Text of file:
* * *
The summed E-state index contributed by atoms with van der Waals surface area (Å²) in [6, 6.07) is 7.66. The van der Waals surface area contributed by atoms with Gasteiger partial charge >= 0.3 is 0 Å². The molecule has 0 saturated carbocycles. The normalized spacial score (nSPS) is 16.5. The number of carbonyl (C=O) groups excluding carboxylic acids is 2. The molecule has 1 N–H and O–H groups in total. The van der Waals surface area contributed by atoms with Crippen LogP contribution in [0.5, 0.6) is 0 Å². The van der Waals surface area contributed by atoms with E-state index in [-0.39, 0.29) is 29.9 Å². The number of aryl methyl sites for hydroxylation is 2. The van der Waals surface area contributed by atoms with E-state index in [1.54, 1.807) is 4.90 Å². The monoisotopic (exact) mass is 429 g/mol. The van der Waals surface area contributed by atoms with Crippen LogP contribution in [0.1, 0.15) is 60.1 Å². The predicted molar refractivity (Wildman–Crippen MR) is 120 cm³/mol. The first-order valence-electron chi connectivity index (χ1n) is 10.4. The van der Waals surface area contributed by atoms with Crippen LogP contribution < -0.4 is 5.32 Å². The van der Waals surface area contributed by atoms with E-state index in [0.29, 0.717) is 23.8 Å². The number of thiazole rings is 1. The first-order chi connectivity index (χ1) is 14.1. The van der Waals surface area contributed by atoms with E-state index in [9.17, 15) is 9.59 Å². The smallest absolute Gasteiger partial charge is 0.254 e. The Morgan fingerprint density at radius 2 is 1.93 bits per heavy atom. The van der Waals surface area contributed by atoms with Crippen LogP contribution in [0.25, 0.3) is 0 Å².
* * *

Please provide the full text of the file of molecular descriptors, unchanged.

The summed E-state index contributed by atoms with van der Waals surface area (Å²) in [6, 6.07) is 7.66. The van der Waals surface area contributed by atoms with Gasteiger partial charge >= 0.3 is 0 Å². The molecule has 0 saturated carbocycles. The normalized spacial score (nSPS) is 16.5. The number of carbonyl (C=O) groups excluding carboxylic acids is 2. The molecule has 1 N–H and O–H groups in total. The van der Waals surface area contributed by atoms with Crippen LogP contribution in [0.5, 0.6) is 0 Å². The van der Waals surface area contributed by atoms with E-state index in [-0.39, 0.29) is 29.9 Å². The number of aryl methyl sites for hydroxylation is 2. The van der Waals surface area contributed by atoms with E-state index in [1.54, 1.807) is 4.90 Å². The monoisotopic (exact) mass is 429 g/mol. The van der Waals surface area contributed by atoms with Crippen LogP contribution in [0.1, 0.15) is 60.1 Å². The predicted molar refractivity (Wildman–Crippen MR) is 120 cm³/mol. The first-order valence-electron chi connectivity index (χ1n) is 10.4. The van der Waals surface area contributed by atoms with Crippen LogP contribution < -0.4 is 5.32 Å². The van der Waals surface area contributed by atoms with E-state index in [0.29, 0.717) is 23.8 Å². The number of thiazole rings is 1. The first-order chi connectivity index (χ1) is 14.1. The van der Waals surface area contributed by atoms with E-state index in [9.17, 15) is 9.59 Å². The smallest absolute Gasteiger partial charge is 0.254 e. The Morgan fingerprint density at radius 2 is 1.93 bits per heavy atom. The van der Waals surface area contributed by atoms with Crippen LogP contribution in [0.25, 0.3) is 0 Å².